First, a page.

Wound Care Arkansas City KS

Well-known for devouring the flesh of corpses, fly larvae, also known as maggots, are the last thing you’d expect—or want—to see in a hospital room. Yet based on a new study published in Wound Repair and Regeneration, these disgusting critters may just be the saviors of people suffering from a particularly intractable type of wound.

Cottonwood Animal Hospital
(620) 442-8619
6964 252nd Rd
Arkansas City, KS

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Kamran Shahzada
(620) 442-4850
515 North Summit St.
Arkansas City, KS
Specialty
Internal Medicine

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Rhonda Jean Green
(620) 442-4850
515 North Summit St.
Arkansas City, KS
Specialty
Family Practice

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Norberto Alvarez, MD
(620) 442-4850
PO Box 929
Arkansas City, KS
Specialties
General Practice
Gender
Male
Education
Medical School: Inst Sup De Cien Med De La Habana, La Habana, Cuba
Graduation Year: 1959

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Harrell Douglas Proctor
(620) 442-2100
510 W Radio Ln
Arkansas City, KS
Specialty
Family Practice

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Winfield Chiropractic & Rehab
(620) 221-1990
1913 E 19th Ave
Winfield, KS

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Robert W Yoachim
(620) 442-2100
510 W Radio Ln
Arkansas City, KS
Specialty
Family Practice

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Aaron T Watters
(620) 442-2100
510 W Radio Ln
Arkansas City, KS
Specialty
Family Practice

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Paul A Klaassen
(620) 442-2100
510 W Radio Ln
Arkansas City, KS
Specialty
Family Practice

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David A Schmeidler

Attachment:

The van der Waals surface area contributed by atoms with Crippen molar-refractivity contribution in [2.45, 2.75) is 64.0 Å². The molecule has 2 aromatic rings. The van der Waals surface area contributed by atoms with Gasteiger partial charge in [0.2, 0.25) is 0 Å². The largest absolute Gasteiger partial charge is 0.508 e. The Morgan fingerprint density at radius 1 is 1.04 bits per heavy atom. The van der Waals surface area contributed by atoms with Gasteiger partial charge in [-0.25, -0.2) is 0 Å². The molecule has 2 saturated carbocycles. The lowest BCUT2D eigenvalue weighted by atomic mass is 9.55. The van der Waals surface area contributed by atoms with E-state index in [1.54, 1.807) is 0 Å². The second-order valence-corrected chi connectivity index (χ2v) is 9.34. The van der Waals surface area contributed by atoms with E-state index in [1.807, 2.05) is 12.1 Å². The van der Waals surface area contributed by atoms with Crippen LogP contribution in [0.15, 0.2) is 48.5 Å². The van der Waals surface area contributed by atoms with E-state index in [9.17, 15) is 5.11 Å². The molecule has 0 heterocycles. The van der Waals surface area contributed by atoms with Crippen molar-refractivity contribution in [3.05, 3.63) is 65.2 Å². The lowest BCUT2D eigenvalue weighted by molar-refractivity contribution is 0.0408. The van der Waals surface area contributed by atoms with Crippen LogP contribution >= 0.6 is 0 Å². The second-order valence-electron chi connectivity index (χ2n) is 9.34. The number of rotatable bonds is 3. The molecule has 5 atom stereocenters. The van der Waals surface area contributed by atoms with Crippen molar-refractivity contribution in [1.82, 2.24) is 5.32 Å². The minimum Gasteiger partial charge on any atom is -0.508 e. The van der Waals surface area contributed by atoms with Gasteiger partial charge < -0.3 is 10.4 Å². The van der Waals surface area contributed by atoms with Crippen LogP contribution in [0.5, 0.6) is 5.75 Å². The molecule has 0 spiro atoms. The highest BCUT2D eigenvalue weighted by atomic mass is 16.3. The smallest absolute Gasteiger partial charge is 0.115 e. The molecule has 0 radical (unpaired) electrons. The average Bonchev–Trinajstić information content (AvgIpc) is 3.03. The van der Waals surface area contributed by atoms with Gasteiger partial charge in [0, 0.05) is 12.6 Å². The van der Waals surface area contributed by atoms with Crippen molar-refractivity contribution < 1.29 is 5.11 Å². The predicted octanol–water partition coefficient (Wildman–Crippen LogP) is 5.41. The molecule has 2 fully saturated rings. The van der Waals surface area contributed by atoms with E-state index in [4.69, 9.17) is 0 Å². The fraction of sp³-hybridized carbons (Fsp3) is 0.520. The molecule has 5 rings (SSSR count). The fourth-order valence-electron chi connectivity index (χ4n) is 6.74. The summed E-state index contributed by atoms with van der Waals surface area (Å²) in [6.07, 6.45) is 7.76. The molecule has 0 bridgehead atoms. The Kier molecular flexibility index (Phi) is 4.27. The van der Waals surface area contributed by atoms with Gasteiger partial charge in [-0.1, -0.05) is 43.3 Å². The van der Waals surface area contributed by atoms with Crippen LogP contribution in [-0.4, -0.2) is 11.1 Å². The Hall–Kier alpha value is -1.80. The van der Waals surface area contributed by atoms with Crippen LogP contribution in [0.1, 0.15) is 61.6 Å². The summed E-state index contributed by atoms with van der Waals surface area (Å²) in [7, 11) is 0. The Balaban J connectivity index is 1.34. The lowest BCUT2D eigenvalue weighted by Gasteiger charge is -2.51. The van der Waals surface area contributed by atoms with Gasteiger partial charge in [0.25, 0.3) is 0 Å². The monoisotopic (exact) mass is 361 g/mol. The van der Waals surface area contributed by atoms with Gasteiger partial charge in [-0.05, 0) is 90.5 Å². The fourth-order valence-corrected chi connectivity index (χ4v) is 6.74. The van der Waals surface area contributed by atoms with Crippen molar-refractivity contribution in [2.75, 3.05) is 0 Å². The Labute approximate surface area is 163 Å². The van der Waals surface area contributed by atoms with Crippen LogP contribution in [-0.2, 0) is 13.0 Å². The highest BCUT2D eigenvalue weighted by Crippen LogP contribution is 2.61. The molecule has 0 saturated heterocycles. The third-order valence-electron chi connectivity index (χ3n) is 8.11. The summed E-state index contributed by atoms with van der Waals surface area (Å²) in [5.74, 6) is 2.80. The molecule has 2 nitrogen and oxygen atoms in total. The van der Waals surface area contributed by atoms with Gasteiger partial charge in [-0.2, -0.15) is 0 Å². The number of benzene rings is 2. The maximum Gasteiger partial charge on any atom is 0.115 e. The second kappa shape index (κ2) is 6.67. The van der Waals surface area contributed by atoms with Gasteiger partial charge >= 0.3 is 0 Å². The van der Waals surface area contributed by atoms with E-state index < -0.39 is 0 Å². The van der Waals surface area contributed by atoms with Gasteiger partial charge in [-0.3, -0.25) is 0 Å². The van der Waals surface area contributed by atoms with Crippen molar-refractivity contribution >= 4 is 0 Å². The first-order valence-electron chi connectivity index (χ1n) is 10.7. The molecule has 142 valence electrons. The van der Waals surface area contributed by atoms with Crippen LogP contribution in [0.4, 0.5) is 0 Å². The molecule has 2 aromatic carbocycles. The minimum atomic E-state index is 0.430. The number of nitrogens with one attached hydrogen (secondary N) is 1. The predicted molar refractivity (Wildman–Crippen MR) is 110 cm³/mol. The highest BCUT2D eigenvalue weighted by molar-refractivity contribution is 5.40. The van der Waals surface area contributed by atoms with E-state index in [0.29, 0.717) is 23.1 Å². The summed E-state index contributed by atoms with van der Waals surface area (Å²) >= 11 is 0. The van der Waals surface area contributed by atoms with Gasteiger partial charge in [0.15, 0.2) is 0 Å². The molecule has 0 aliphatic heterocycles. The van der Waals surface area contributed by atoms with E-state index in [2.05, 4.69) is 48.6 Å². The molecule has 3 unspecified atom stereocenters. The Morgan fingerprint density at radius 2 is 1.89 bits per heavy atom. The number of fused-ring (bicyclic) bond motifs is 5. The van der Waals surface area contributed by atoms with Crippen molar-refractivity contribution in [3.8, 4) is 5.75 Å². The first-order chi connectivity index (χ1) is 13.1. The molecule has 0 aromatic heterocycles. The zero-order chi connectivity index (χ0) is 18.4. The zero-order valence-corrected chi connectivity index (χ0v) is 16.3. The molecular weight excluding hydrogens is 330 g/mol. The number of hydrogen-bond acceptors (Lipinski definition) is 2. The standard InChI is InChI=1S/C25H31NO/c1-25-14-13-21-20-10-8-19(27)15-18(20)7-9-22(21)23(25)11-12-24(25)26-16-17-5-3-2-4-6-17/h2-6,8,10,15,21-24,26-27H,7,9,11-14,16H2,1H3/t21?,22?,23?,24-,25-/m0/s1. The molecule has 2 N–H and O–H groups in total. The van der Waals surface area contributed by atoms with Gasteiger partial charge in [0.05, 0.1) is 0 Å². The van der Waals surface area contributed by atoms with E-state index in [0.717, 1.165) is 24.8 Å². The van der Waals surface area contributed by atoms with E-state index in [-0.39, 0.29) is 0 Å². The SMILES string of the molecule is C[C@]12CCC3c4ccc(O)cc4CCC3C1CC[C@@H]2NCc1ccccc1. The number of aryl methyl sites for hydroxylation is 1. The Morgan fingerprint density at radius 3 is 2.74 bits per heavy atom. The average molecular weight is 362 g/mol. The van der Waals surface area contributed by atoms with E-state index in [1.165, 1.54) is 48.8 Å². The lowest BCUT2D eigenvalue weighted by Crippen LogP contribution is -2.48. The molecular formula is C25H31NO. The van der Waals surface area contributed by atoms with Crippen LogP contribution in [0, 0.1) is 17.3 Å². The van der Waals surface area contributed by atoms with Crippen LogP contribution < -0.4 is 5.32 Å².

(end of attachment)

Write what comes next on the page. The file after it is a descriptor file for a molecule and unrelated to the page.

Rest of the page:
(620) 442-2100
510 W Radio Ln
Arkansas City, KS
Specialty
Family Practice

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Annals of the Strange, but True

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Well-known for devouring the flesh of corpses, fly larvae, also known as maggots, are the last thing you’d expect—or want—to see in a hospital room. Yet based on a new study published in Wound Repair and Regeneration, these disgusting critters may just be the saviors of people suffering from a particularly intractable type of wound.

The study involved 50 patients with pressure ulcers (aka bedsores), the painful, ugly spots that are the curse of the wheelchair-bound and bedridden. Their sores had failed to respond to conventional treatments—creams and surgery—and were therefore fertile breeding ground for gangrenous infections.

So it was time for some heavy hitters. Civil War doctors are the ones who first noticed that wounds with maggots in them healed faster. Seems the tiny flesh worms have little to no interest in healthy, living tissue, but a strong affinity for the necrotic stuff around a pressure ulcer. Maggot therapy fell out of favor over the years (no surprise), but it seems to be making a bit of a comeback. So the researchers decided to give it a try.

The first step: Each volunteer was treated with five to eight creamy white maggots per centimeter on their bedsores. Then, a bandage was placed around the wound and covered with a por-ous sheet of nylon or mesh. Some maggots escaped, but those that didn’t quickly consumed the dangerous dead tissue, while secreting an enzyme that appears to promote healthy tissue growth. After three weeks, 80 percent of the patients’ wounds had healed—nearly twice as many as healed with conventional treatment.

The ghoulish heralds of death made even the nurses queasy. But to the patients, the concept of hosting a few flesh-eating insects for a couple of weeks wasn’t a problem. Maybe that’s because they were facing amputation if the treatment failed. Or perhaps it’s because in their former lives, they had faced much tougher challenges: They were all WWII vets.

—James O’Brien

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